Parliament Hill was bathed in sunlight Wednesday morning as groggy Ottawa politicos, some still in shock after Tuesday night’s events in the United States, went about their business in the capital while wondering what comes next.
A brisk breeze tried its best to wake up political and government staffers as they walked past the usual herd of tourists on the Hill’s front lawn.
“Where are you from?” asked a weathered-looking, elderly man wearing a ball cap adorned with a poppy to a young Asian man taking a photo of the Peace Tower.
After getting his answer, the inquisitive man put his hand on the tourist’s shoulder and said “Welcome to Canada” before walking away.
Further up the steps, in the same hallway a troubled young man armed with a rifle stormed through firing shots in the name of Islam in 2014, a large crowd squeezed together for a photo in the Hall of Honour.
Their cheers echoed throughout Parliament, as if a high school volleyball tournament was being played.
As they dispersed, a cheery Prime Minister Justin Trudeau emerged from the centre of the crowd smiling and saying farewells before bouncing away toward the elevator. A security guard said the group were constituents from Trudeau’s Montreal riding.
Otherwise the halls of Parliament were more filled with sunlight than people, typical in a week when the House of Commons does not sit.
But the election of Donald Trump and its effect on Canada was much on the minds of everyone on Parliament Hill.
NDP foreign affairs critic Helen Laverdiere said Wednesday that Canada needs to engage quickly with Trump, criticized for a sexist, racist, fear-mongering campaign.
Laverdiere said Trump’s positions on climate change, security and trade all undermine Canadian positions. The government must stand up for things in which Canadians believe, she said.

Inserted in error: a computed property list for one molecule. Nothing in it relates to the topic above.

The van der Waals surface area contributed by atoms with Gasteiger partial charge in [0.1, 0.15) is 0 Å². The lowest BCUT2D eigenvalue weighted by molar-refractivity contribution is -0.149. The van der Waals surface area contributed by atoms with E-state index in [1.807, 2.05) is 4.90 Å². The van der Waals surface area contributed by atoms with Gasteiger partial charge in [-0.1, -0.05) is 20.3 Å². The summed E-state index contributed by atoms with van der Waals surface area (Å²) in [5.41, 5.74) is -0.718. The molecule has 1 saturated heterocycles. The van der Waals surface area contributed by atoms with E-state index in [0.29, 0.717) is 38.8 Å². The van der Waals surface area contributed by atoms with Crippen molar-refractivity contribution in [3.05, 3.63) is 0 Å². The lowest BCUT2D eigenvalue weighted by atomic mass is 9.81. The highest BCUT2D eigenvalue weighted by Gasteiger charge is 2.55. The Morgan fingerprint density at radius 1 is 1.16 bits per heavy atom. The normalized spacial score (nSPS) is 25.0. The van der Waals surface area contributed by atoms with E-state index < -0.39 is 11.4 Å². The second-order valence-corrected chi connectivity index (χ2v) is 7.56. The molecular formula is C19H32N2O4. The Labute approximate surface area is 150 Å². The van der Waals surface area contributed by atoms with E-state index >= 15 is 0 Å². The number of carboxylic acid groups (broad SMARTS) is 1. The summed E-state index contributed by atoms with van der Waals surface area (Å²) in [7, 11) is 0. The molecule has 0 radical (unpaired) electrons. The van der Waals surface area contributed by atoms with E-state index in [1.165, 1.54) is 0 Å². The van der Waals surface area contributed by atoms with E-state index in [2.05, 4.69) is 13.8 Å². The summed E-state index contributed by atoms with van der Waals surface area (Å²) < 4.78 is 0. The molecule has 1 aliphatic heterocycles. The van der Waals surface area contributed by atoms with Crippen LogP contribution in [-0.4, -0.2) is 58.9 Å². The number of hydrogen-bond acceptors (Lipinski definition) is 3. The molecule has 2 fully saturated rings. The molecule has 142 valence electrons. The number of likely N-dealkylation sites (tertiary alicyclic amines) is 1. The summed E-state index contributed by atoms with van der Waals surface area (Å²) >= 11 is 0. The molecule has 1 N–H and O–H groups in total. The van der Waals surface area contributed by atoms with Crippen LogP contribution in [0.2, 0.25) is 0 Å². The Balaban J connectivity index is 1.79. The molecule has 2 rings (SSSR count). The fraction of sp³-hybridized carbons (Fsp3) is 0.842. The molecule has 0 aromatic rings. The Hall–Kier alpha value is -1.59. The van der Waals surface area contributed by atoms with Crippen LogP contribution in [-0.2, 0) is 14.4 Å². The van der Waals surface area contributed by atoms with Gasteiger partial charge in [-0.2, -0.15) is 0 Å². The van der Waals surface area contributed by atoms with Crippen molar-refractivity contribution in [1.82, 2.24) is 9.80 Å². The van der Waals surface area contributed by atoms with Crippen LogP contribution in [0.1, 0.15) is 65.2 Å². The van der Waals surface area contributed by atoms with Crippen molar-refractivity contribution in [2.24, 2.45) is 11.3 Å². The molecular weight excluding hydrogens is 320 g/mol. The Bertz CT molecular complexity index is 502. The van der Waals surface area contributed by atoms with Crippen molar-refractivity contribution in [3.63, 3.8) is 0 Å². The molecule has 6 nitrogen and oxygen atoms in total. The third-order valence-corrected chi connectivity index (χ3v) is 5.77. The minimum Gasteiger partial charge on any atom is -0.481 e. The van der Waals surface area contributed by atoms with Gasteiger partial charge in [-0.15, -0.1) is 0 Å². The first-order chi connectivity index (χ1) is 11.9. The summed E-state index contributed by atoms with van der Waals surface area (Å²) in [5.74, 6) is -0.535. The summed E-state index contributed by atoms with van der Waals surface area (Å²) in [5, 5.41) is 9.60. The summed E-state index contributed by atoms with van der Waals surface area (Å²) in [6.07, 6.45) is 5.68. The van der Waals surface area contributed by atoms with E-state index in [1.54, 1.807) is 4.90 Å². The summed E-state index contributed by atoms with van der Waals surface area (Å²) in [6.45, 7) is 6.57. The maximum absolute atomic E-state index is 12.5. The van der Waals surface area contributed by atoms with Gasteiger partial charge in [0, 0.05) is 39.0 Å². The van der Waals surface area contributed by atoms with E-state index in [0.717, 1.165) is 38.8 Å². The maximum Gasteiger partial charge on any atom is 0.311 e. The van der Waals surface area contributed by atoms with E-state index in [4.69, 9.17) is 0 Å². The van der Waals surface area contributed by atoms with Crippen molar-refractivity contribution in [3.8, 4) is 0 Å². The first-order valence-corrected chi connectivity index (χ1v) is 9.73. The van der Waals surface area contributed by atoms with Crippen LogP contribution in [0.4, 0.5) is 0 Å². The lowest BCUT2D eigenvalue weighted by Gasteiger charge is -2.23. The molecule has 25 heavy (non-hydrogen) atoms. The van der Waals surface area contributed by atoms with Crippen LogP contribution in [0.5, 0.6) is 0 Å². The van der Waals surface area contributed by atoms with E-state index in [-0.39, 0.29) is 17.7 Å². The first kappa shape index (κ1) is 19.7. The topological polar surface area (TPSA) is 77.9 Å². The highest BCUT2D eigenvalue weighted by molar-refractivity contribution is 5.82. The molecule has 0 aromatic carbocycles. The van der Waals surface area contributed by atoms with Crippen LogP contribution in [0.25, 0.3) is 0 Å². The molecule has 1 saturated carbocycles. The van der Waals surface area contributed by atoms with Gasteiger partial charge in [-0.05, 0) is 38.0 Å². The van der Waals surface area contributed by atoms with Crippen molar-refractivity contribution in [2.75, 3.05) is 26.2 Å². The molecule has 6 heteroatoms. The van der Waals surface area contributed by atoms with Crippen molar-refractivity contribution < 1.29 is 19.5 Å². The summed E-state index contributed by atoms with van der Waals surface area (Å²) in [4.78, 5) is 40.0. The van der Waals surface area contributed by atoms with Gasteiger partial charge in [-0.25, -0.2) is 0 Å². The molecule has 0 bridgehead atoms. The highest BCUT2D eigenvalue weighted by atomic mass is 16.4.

“We do have to engage,” Laverdiere said. “We need to be there, we need to raise our voice, we need to promote what our values are. No, we cannot stay on the sidelines.”
Laverdiere also expressed concern about Conservative leadership hopeful Kellie Leitch’s comments on Trump’s victory.
Leitch praised Trump and suggested a similar political change is needed in Canada.
“Tonight our American cousins threw out the elites and elected Donald Trump as their next president,” Leitch, a doctor, professor and former cabinet minister, said in a campaign statement. “It’s an exciting message and one that we need to deliver in Canada as well.”
Laverdiere said Leitch’s proposal to screen potential immigrants for Canadian values shows she doesn’t understand that Canadians don’t want Trump-style politics here, valuing tolerance and respect for individual rights.
“She talks about screening for Canadian values and she is happy to see Mr. Trump elected,” Laverdiere said. “I don’t think the values Mr. Trump has shown during the campaign are shared by many Canadians. We certainly have a problem with definitions of what Canadians values are.”
The Conservatives lost last year’s election despite a campaign that included announcements like the barbaric cultural practices hotline.
Meanwhile two other prominent Conservatives praised the election of Trump.
“The ignoring of suffering people by American political, and business, elites has been repudiated and crushed,” tweeted Conservative public safety critic Tony Clement.
Clement has supported Canada’s free trade deals, including NAFTA, which Trump blames for lost jobs in the U.S.
Former Canadian prime minister Stephen Harper, who spent some time in Las Vegas earlier this year telling U.S. Conservatives how to unite the right, also praised Trump’s victory.
“Congratulations to Donald Trump on his impressive victory. Canada/US partnership is strong. There is much to do, incl moving ahead with KXL,” tweeted Harper, referring to the Keystone oil pipeline rejected by President Barack Obama.
Trudeau also reached out to Trump, saying “Canada has no closer friend, partner, and ally than the United States” and that his government looked forward to working “very closely” with the president-elect.
Laverdiere said she hopes Trump has solid advisors and Ottawa can adjust to the changed political landscape and build a relationship with the Trump administration.
“It came as a shock to many people, but we must forge ahead and we must continue working for a true progressive and inclusive future,” she said.